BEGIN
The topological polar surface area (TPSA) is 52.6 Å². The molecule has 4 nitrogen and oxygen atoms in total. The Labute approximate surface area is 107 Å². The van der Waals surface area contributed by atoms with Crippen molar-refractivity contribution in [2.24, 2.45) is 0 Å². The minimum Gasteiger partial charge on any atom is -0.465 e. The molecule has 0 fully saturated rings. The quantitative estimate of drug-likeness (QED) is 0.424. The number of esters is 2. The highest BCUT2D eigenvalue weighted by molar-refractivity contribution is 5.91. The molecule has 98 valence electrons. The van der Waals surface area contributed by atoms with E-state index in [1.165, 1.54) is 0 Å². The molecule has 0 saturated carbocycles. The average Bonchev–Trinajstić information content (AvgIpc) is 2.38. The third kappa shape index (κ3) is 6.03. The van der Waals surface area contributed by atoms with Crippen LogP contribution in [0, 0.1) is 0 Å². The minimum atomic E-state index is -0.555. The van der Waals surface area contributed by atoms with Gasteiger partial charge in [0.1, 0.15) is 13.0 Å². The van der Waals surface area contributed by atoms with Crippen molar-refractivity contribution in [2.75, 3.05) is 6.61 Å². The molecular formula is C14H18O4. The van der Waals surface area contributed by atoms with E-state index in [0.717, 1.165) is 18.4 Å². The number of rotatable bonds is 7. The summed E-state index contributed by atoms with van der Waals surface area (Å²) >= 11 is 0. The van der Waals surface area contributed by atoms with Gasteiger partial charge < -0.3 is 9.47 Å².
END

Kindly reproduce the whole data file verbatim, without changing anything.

The topological polar surface area (TPSA) is 52.6 Å². The molecule has 4 nitrogen and oxygen atoms in total. The Labute approximate surface area is 107 Å². The van der Waals surface area contributed by atoms with Crippen molar-refractivity contribution in [2.24, 2.45) is 0 Å². The minimum Gasteiger partial charge on any atom is -0.465 e. The molecule has 0 fully saturated rings. The quantitative estimate of drug-likeness (QED) is 0.424. The number of esters is 2. The highest BCUT2D eigenvalue weighted by molar-refractivity contribution is 5.91. The molecule has 98 valence electrons. The van der Waals surface area contributed by atoms with E-state index in [1.165, 1.54) is 0 Å². The molecule has 0 saturated carbocycles. The average Bonchev–Trinajstić information content (AvgIpc) is 2.38. The third kappa shape index (κ3) is 6.03. The van der Waals surface area contributed by atoms with Crippen LogP contribution in [0, 0.1) is 0 Å². The minimum atomic E-state index is -0.555. The van der Waals surface area contributed by atoms with Gasteiger partial charge in [0.1, 0.15) is 13.0 Å². The van der Waals surface area contributed by atoms with Crippen molar-refractivity contribution in [2.75, 3.05) is 6.61 Å². The molecular formula is C14H18O4. The van der Waals surface area contributed by atoms with E-state index in [0.717, 1.165) is 18.4 Å². The number of rotatable bonds is 7. The summed E-state index contributed by atoms with van der Waals surface area (Å²) >= 11 is 0. The van der Waals surface area contributed by atoms with Gasteiger partial charge < -0.3 is 9.47 Å².